The motorised bicycle of the Archdeacon of Trinidad and Tobago
Wounded Belgian solders at North Stoneham House Hospital, 1914
A group at the Stoneham House Hospital, comprising Belgian officers, a Swaythling Remount officer, and members of the Willis Fleming and Sayers families, c.1915
An early photograph of Stoneham, from around 1870
North Stoneham House
This lost country house in Hampshire is the subject of an ongoing series of work that has included the formation of an archive (images, documents, oral histories, and artefacts), the staging of a temporary museum on the house's site, and architectural history studies (originally for an MRes History research project at Southampton University) of the house and its architect, Thomas Hopper (1776-1856).
Stoneham was a Greek Revival mansion built and rebuilt by Hopper for John Willis Fleming MP (1781-1844) over some twenty-five years from 1818, at a reputed cost of £100,000. The house passed through a number of uses and disuses before its demolition in 1939. With its unassimilated character, Stoneham is in many ways a signature work of its architect.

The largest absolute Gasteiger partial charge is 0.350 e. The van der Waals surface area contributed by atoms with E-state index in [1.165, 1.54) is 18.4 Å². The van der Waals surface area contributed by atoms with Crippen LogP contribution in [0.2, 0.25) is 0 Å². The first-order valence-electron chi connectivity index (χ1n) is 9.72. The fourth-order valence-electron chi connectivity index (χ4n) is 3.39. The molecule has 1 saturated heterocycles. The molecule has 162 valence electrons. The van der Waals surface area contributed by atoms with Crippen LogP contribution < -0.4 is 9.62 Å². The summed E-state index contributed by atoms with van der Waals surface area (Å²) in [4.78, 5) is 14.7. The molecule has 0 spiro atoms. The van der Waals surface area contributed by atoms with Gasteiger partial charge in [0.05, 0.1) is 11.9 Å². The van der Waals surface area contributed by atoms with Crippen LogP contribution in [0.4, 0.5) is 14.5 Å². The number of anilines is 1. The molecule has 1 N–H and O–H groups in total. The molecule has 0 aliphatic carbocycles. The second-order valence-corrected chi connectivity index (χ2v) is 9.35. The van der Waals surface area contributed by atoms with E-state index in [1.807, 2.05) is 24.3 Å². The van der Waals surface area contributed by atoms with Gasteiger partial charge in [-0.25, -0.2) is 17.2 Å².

Stoneham was home to several families between the 1860s and 1930s, all living in different parts of the house. Stoneham also operated as a country club, and as a military hospital during the First World War. The research project includes interviews with five people who had lived or stayed at Stoneham for periods between 1920 and 1939. These latter-day consumers of Hopper's architecture conveyed a vivid sense of arrested drama, generated in part from the building's immense scale and sense of decay, but also from its idiosyncratic, stagy design. One interviewee was the author Ursula Moray Williams (1911-2006), who suggested that Stoneham had provided a lifetime's creative inspiration.